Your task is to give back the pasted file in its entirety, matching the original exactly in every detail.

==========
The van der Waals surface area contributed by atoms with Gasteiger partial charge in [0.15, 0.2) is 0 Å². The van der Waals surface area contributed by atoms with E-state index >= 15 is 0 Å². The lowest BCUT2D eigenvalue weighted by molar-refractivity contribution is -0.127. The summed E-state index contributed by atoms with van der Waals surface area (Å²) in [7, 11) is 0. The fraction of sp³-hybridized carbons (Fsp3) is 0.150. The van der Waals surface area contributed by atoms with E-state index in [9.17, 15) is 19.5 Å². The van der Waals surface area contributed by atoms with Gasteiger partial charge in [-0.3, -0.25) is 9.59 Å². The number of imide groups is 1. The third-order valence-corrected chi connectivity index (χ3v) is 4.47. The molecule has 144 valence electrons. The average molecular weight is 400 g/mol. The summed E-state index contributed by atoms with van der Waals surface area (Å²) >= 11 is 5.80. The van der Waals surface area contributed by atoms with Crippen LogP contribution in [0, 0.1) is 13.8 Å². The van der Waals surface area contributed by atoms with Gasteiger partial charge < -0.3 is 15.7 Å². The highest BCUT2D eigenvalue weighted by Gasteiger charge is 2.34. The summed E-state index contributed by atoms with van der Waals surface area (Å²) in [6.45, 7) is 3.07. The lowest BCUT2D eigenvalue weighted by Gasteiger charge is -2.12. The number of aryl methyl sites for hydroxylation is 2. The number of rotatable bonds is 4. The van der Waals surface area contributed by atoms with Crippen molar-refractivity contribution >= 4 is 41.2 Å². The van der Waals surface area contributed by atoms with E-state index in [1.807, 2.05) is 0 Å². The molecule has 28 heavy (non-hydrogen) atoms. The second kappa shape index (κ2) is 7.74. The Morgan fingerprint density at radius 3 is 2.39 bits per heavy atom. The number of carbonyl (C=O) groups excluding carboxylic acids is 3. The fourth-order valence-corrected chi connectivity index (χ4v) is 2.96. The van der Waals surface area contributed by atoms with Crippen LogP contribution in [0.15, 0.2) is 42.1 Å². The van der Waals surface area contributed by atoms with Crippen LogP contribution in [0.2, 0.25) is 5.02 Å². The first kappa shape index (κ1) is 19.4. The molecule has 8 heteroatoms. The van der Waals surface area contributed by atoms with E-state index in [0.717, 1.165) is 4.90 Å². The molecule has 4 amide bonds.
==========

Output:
The van der Waals surface area contributed by atoms with Gasteiger partial charge in [0.15, 0.2) is 0 Å². The van der Waals surface area contributed by atoms with E-state index >= 15 is 0 Å². The lowest BCUT2D eigenvalue weighted by molar-refractivity contribution is -0.127. The summed E-state index contributed by atoms with van der Waals surface area (Å²) in [7, 11) is 0. The fraction of sp³-hybridized carbons (Fsp3) is 0.150. The van der Waals surface area contributed by atoms with E-state index in [9.17, 15) is 19.5 Å². The van der Waals surface area contributed by atoms with Gasteiger partial charge in [-0.3, -0.25) is 9.59 Å². The number of imide groups is 1. The third-order valence-corrected chi connectivity index (χ3v) is 4.47. The molecule has 144 valence electrons. The average molecular weight is 400 g/mol. The summed E-state index contributed by atoms with van der Waals surface area (Å²) >= 11 is 5.80. The van der Waals surface area contributed by atoms with Crippen LogP contribution in [0, 0.1) is 13.8 Å². The van der Waals surface area contributed by atoms with Gasteiger partial charge < -0.3 is 15.7 Å². The highest BCUT2D eigenvalue weighted by Gasteiger charge is 2.34. The summed E-state index contributed by atoms with van der Waals surface area (Å²) in [6.45, 7) is 3.07. The lowest BCUT2D eigenvalue weighted by Gasteiger charge is -2.12. The number of aryl methyl sites for hydroxylation is 2. The number of rotatable bonds is 4. The van der Waals surface area contributed by atoms with Crippen molar-refractivity contribution >= 4 is 41.2 Å². The van der Waals surface area contributed by atoms with E-state index in [1.807, 2.05) is 0 Å². The molecule has 28 heavy (non-hydrogen) atoms. The second kappa shape index (κ2) is 7.74. The Morgan fingerprint density at radius 3 is 2.39 bits per heavy atom. The number of carbonyl (C=O) groups excluding carboxylic acids is 3. The fourth-order valence-corrected chi connectivity index (χ4v) is 2.96. The van der Waals surface area contributed by atoms with Crippen LogP contribution in [0.15, 0.2) is 42.1 Å². The van der Waals surface area contributed by atoms with Crippen LogP contribution in [0.2, 0.25) is 5.02 Å². The first kappa shape index (κ1) is 19.4. The molecule has 8 heteroatoms. The van der Waals surface area contributed by atoms with E-state index in [0.717, 1.165) is 4.90 Å². The molecule has 4 amide bonds.